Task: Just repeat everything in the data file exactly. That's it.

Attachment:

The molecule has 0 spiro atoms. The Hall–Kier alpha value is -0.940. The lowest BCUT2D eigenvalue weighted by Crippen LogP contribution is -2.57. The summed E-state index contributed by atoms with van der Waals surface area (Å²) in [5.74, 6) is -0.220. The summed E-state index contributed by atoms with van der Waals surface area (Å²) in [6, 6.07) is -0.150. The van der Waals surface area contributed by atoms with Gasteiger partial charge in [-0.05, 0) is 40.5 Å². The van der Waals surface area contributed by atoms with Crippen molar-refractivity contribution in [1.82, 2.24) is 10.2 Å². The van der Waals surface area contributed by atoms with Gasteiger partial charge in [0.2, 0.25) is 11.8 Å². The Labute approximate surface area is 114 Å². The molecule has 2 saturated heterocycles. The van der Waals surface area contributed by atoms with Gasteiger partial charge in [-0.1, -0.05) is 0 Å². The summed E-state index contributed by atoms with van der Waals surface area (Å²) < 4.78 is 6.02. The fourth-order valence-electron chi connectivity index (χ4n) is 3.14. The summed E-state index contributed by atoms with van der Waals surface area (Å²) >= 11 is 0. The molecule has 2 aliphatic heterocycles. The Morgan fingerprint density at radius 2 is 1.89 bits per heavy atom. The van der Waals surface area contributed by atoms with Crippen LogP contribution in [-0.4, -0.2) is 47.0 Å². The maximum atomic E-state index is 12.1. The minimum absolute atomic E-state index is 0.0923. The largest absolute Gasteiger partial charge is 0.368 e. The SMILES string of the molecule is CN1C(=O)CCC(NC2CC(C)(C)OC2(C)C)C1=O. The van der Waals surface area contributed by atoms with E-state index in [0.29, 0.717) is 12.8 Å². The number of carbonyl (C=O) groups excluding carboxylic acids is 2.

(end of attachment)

The molecule has 0 spiro atoms. The Hall–Kier alpha value is -0.940. The lowest BCUT2D eigenvalue weighted by Crippen LogP contribution is -2.57. The summed E-state index contributed by atoms with van der Waals surface area (Å²) in [5.74, 6) is -0.220. The summed E-state index contributed by atoms with van der Waals surface area (Å²) in [6, 6.07) is -0.150. The van der Waals surface area contributed by atoms with Gasteiger partial charge in [-0.05, 0) is 40.5 Å². The van der Waals surface area contributed by atoms with Crippen molar-refractivity contribution in [1.82, 2.24) is 10.2 Å². The van der Waals surface area contributed by atoms with Gasteiger partial charge in [0.2, 0.25) is 11.8 Å². The Labute approximate surface area is 114 Å². The molecule has 2 saturated heterocycles. The van der Waals surface area contributed by atoms with Gasteiger partial charge in [-0.1, -0.05) is 0 Å². The summed E-state index contributed by atoms with van der Waals surface area (Å²) < 4.78 is 6.02. The fourth-order valence-electron chi connectivity index (χ4n) is 3.14. The summed E-state index contributed by atoms with van der Waals surface area (Å²) >= 11 is 0. The molecule has 2 aliphatic heterocycles. The Morgan fingerprint density at radius 2 is 1.89 bits per heavy atom. The van der Waals surface area contributed by atoms with Crippen LogP contribution in [-0.4, -0.2) is 47.0 Å². The maximum atomic E-state index is 12.1. The minimum absolute atomic E-state index is 0.0923. The largest absolute Gasteiger partial charge is 0.368 e. The SMILES string of the molecule is CN1C(=O)CCC(NC2CC(C)(C)OC2(C)C)C1=O. The van der Waals surface area contributed by atoms with E-state index in [0.29, 0.717) is 12.8 Å². The number of carbonyl (C=O) groups excluding carboxylic acids is 2.